Globally, tourism is one of the fastest and largest growing sectors in world economy. It is indeed a major catalyst in the socioeconomic and political development of any country. Good tourist sites create an avenue for cross cultural interaction among different people of the world, thereby promoting mutual understanding, cultural appreciation and tolerance.
Investment experts opined that tourism stimulates economic growth, generates foreign exchange and contributes to the domestic earnings of a country. They also argued that the industry is the biggest revenue earner in the world due to the rapid transformation in the areas of transportation and communication.
Tourism could also be an alternative strategy for sustainability and diversification of a country’s economy.
Some of the developed countries of the world such as the USA, Canada, United Kingdom and France have utilized the enormous benefits of tourism to develop their economies. These countries make fortunes from the booming tourism industry for the overall development of their countries.
According to the World Tourism Rankings released by the United Nations World Tourism Organization, UNWTO, there were 1.087 billion international tourist arrivals worldwide in 2013. France was the most visited country by international tourists in 2013 with 84.7 million arrivals. It was followed by the USA and Spain with 69.8 million and 60.7 million tourist arrivals, respectively. UNWTO further disclosed that international tourism generated $1.4 trillion last year in export earnings.
The continent of Africa has some of the best tourist sites in the world, but unfortunately, these great tourist potentials are being under-utilized and poorly managed, thus adding little or nothing to the economy. For instance, it is sad that no African country was among the world’s top 10 tourist destinations in 2013.
In fact, going by the various attractive tourist destinations in Nigeria, it is expected that the industry would have been the second largest contributor to the nation’s Gross Domestic Product, GDP, after oil, but the reverse has been the case over the years. Nigeria’s overdependence on oil has invariably relegated other sectors of the economy to the background as well as affected the country’s foreign exchange earnings. If countries such as South Africa, Morocco, Namibia and Kenyan could be making millions of Dollars annually from tourism, there is need for Nigerian government to look inward and come up with policies and programmes that will open up the sector for full private participation.
In Nigeria today, we have the Yankari National Park; Obudu Cattle Ranch; Argungu Fishing Festival; Oguta Lake; Olumo Rock; Ogbunike Caves; Ibeno Beach; Azumini Blue River; Rojenny Tourist Village; among others. It is quite disturbing that with all its rich diverse culture, multi-ethnic and religious background, as well as beautiful scenery, the country is not among the top 10 tourist destinations in Africa.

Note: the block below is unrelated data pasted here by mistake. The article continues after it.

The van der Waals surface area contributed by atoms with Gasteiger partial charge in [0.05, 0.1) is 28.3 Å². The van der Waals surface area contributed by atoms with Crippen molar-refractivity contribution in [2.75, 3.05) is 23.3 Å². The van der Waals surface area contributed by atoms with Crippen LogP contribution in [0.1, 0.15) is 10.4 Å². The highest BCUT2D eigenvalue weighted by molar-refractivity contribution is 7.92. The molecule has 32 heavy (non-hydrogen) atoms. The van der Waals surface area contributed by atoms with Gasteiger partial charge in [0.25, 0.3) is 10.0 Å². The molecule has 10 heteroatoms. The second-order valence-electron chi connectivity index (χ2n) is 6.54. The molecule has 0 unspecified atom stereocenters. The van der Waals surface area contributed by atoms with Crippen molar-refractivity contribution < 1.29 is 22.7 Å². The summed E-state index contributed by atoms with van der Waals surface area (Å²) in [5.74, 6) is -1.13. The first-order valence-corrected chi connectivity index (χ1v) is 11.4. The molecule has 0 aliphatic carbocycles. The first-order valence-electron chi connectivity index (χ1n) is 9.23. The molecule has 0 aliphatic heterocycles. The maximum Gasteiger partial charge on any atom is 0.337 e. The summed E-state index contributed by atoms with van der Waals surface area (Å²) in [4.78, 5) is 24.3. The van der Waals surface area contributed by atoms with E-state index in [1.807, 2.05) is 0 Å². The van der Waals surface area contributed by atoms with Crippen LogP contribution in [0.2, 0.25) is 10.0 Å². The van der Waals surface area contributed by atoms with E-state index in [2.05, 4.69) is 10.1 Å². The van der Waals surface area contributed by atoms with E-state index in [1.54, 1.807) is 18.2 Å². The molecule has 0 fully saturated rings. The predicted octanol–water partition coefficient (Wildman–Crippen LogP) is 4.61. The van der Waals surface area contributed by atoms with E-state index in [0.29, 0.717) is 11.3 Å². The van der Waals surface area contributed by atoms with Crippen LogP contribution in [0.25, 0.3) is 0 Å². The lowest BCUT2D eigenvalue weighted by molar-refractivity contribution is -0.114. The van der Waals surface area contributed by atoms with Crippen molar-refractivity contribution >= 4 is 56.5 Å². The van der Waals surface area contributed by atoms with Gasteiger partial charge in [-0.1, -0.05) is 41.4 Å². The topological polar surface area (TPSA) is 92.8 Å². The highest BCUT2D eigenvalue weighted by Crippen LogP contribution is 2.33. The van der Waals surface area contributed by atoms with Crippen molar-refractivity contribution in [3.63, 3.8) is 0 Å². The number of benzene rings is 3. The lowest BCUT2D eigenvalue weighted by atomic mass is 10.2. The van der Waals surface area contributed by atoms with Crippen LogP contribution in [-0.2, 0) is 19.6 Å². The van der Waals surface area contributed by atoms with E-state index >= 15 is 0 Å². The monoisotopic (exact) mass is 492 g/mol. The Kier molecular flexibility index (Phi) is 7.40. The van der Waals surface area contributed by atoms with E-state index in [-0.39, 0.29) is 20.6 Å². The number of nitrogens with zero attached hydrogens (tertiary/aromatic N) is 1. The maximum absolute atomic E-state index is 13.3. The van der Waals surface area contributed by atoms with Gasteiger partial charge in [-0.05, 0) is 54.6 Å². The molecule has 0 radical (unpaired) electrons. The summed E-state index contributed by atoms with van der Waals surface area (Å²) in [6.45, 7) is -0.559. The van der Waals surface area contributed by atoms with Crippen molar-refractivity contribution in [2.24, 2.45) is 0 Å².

Lo and behold, the tourism sector is what it is today because of the neglect it has suffered over the years. It is a pity that some of the tourist centres in the country are not well developed to promote socioeconomic development. Nevertheless, some of the constraints being faced by the sector such as lack of enabling environment, poor security system and funding have seriously hampered the number of tourist arrivals in Nigeria. The current security situation in parts of the North, has affected revenues that could have been generated from the sector.
As the tourism sector has become an integral part of any country that wants to forge ahead economically, then it is imperative for the Nigeria Tourism Development Corporation, NTDC, and the Federal Ministry of Tourism and Culture to come up with a ‘tourism masterplan,’ aimed at using the sector to stimulate the economy. There is the need to adopt an integrated approach to tourism development in the country and ensure that its services are made more reliable and goal-oriented.
Tourism is a socio-cultural tool used in driving national development. The sector represents 9% of global GDP and has the potentials of generating foreign exchange that could be used to fight poverty and disease control.
As a country in dire need of rapid development in all facets of life, the tourism sector provides a veritable platform for Nigeria’s economic emancipation and national development. Federal Government should therefore provide an enabling environment to promote tourism. Perhaps, this is why the United Nation set aside every September 27 to celebrate ‘World Tourism Day’ to bring to the consciousness of world leaders and policymakers the importance attached to the sector. The theme for this year: ‘Tourism and Community Development,’ draws special attention to the role of tourism in nation building.
Furthermore, Nigeria should take advantage of the various international conferences in the country to showcase its tourism potentials to the global community. For a country like Nigeria with diverse culture, tribe and religion, tourism is no doubt a potent tool to drive its national development.

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